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Restoration of a unique Armenian monastery


Restoration of a unique Armenian monastery


It was once a beacon of light for an entire country, home to 500 monks, a seat of learning and spiritual fulfilment.

Little remains of the glorious past of the 9th century Tatev Monastery in southern Armenia. But that could soon change thanks to an ambitious restoration project.

During the Middle Ages, Tatev was one of the country’s most important spiritual centres. The university created in the 14th century excelled in scientific, literary, and religious studies.

At its height, Tatev was at the forefront of education. Philosophers, theologians, musicians and artists, the greatest Armenian thinkers of the day would congregate at the university.

Within its imposing walls, three churches and various monuments make up the present complex.

Now, the Tatev Revival Project – a public private initiative – plans to restore the monastery, reviving both its monastic and its scholarly tradition.

The restoration will include work on the famous swinging column, a feat of medieval engineering.

Built in 904 AD, the eight-metre high pillar is crowned with a cross-stone.

But its beauty lies in its pivoting-base which allowed it to tilt. An earth tremor or the sound of the hooves of enemy horses pounding the ground would be enough to set it in motion, alerting the monks to danger.

But the column could not prevent the destruction created by a massive earthquake in 1931 that destroyed much of the complex.

“After the earthquake, the monastery was partially restored on several occasions,” explains Pegor Papayian, head of the National Competitiveness Foundation of Armenia. “But in the 1980s, in the final years of the Soviet era, there was a full restoration effort. And that was unfortunately largely flawed. There were structural mistakes and there were water leakages.”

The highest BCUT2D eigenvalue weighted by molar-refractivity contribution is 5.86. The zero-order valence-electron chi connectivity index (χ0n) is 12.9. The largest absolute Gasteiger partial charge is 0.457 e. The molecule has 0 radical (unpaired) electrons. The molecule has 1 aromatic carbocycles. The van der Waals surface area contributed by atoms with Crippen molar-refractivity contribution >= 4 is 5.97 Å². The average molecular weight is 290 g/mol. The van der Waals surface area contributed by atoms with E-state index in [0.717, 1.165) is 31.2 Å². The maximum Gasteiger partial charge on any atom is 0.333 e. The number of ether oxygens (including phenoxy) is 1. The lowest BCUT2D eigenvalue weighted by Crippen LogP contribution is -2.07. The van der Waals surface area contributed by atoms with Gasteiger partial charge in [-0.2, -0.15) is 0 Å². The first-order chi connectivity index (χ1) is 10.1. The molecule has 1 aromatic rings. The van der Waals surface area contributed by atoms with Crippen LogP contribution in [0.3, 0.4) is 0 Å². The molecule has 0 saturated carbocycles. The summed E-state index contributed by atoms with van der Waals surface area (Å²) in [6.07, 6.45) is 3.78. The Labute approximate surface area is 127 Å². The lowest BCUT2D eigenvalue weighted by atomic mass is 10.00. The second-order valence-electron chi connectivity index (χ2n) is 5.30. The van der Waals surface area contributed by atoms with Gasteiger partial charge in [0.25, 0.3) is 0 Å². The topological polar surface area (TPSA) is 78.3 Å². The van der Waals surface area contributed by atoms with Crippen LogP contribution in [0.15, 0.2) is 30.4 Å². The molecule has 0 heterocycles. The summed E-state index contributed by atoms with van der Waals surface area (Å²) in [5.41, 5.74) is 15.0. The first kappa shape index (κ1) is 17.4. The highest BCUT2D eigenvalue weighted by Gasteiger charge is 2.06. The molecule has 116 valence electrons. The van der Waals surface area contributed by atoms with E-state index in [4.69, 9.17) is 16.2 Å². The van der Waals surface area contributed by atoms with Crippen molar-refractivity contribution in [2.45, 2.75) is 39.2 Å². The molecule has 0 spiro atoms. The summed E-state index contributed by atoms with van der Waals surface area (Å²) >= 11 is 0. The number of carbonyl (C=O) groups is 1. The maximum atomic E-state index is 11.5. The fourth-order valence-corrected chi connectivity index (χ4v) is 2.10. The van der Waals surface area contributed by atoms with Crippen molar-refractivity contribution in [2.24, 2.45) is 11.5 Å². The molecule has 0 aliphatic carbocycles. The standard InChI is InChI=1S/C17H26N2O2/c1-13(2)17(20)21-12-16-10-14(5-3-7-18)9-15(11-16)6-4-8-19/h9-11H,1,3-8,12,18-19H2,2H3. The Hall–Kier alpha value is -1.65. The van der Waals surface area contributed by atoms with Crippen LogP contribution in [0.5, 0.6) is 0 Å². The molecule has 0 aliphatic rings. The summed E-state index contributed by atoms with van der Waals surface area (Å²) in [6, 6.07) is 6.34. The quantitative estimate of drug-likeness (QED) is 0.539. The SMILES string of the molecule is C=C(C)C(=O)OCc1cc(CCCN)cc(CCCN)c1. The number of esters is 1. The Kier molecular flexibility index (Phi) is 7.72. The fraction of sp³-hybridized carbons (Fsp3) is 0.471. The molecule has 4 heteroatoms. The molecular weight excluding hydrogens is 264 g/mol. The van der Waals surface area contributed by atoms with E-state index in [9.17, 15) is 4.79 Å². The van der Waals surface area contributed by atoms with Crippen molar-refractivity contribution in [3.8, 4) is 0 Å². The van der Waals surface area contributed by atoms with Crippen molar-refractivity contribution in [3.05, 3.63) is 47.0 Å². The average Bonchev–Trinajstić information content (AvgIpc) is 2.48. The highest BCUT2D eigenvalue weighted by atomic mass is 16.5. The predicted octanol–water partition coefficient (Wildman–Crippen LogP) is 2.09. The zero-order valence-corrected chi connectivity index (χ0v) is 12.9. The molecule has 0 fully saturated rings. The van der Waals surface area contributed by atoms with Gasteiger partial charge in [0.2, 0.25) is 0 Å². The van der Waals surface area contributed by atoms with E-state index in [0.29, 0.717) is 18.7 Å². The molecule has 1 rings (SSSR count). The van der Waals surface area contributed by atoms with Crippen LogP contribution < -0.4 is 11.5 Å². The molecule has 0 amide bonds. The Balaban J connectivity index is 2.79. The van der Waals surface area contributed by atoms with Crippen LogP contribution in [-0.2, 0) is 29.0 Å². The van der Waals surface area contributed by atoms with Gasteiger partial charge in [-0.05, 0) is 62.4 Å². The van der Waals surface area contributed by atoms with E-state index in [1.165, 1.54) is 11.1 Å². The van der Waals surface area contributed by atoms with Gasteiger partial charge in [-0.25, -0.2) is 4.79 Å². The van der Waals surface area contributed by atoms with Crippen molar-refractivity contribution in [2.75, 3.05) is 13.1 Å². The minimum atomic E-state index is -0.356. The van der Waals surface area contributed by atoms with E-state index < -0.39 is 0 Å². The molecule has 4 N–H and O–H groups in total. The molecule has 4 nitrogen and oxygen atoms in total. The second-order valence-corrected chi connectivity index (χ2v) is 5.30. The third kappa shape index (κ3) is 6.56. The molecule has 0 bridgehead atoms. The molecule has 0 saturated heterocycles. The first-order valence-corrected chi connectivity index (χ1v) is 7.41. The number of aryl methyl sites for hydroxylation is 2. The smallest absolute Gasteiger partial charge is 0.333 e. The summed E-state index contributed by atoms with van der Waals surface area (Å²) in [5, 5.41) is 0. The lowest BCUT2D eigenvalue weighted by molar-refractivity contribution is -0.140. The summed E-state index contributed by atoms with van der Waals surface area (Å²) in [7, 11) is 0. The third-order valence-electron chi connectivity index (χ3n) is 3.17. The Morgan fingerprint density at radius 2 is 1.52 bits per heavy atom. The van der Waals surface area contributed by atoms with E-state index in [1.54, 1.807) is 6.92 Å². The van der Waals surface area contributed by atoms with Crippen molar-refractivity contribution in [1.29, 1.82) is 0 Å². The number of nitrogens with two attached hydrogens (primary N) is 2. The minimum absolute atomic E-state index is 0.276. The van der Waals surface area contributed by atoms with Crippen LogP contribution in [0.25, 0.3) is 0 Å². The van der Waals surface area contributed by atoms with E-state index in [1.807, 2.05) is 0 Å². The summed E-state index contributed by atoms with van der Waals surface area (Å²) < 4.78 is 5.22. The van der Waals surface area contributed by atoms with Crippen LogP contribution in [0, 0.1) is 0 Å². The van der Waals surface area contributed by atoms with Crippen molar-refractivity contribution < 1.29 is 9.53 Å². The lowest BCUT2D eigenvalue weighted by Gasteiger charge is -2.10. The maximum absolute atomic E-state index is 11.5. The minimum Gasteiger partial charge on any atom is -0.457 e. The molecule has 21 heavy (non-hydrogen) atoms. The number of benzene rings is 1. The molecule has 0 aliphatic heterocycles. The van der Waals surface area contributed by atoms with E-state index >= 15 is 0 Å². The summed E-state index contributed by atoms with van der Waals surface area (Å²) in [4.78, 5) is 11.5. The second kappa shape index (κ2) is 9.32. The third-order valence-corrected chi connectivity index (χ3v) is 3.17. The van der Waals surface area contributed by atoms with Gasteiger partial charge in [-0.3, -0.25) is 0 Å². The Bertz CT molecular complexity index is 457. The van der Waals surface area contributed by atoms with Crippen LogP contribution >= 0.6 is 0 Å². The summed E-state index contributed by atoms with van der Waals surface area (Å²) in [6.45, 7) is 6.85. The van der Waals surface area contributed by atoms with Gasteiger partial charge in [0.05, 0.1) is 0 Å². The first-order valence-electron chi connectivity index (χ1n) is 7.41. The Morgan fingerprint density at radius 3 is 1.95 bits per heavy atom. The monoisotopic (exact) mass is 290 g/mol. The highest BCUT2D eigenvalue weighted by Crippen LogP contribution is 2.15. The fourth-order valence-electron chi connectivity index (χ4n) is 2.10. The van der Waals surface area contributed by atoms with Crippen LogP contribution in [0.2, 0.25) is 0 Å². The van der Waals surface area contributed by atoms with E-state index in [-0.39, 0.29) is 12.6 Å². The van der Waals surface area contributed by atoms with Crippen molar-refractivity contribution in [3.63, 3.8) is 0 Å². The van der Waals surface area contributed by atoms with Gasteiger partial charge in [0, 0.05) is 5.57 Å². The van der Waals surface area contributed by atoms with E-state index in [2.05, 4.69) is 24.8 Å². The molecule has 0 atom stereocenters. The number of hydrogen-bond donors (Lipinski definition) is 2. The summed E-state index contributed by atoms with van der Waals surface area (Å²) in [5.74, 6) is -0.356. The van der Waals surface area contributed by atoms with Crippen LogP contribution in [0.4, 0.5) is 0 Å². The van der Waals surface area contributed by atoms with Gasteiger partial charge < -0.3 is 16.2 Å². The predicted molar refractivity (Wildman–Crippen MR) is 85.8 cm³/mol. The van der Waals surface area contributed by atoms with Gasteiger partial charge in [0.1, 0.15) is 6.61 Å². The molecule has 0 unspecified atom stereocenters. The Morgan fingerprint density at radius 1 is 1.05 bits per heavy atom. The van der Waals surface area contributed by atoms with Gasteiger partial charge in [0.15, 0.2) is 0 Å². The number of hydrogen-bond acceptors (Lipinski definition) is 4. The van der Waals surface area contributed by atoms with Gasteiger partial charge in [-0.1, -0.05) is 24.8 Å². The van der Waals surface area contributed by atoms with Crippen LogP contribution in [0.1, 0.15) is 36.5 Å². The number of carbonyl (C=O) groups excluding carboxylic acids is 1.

Among the monuments that urgently need work – partly due to the Soviet era effort – are the base of the bell tower and the dome of the St. Paul and St. Peter church, the main church of the monastery.

The upper part of the perimeter fence is also damaged.

Gaianè Casnati is one of the specialists who will carry out the restoration of the site. She is also one of the top experts on the monastery.

Casnati divides her time between Armenia and Italy, where she works in the Armenian Studies Centre in Milan.

She explained the project to euronews.

“This monastery has had a very troubled history. From its initial construction until today, the monument has been repeatedly damaged through earthquakes or enemy attacks,” she said.

“Since 1920 it has been practically abandoned and now the Church wants to bring it back to the same level of past centuries, when it was considered a beacon of light in Armenia.

“One of the first interventions will concern the unattractive cement leakages which arise from the restoration carried out in the 1980s.

“A low quality and very liquid cement was used, which leaked down the walls, even covering old inscriptions. The same low quality cement caused the appearance on the walls of incrustations of salt, which damaged the stones and therefore have to be removed.”

Restoring the interior of the cathedral of St. Paul and St. Peter will require particular attention. Its walls were decorated with frescoes, visible in photos taken prior to the 1931 earthquake.

One shows a representation of a throned Christ surrounded by prophets and saints. Now the frescoes have almost completely disappeared.

During the Soviet restoration, the church’s floor were replaced by coloured marble which experts say is not really in keeping. The floor will be relaid using more appropriate stones.

But this is not just about restoring Tatev. The plan is also to create a viable tourism industry for surrounding villages.

“There are six villages surrounding the Tatev area, on either side of the gorge, and they are very impoverished,” said Papazian. “The monastery is the competitive advantage of this area. These people do not have very competitive agriculture, they don’t have natural resources, but they have Tatev. This will bring tourists; this will create a livelihood and jobs for them.”

Promoters hope the monastery will eventually draw students, artists, academics and even pilgrims.

And that it will once again be a beacon of light – at least for this corner of Armenia.

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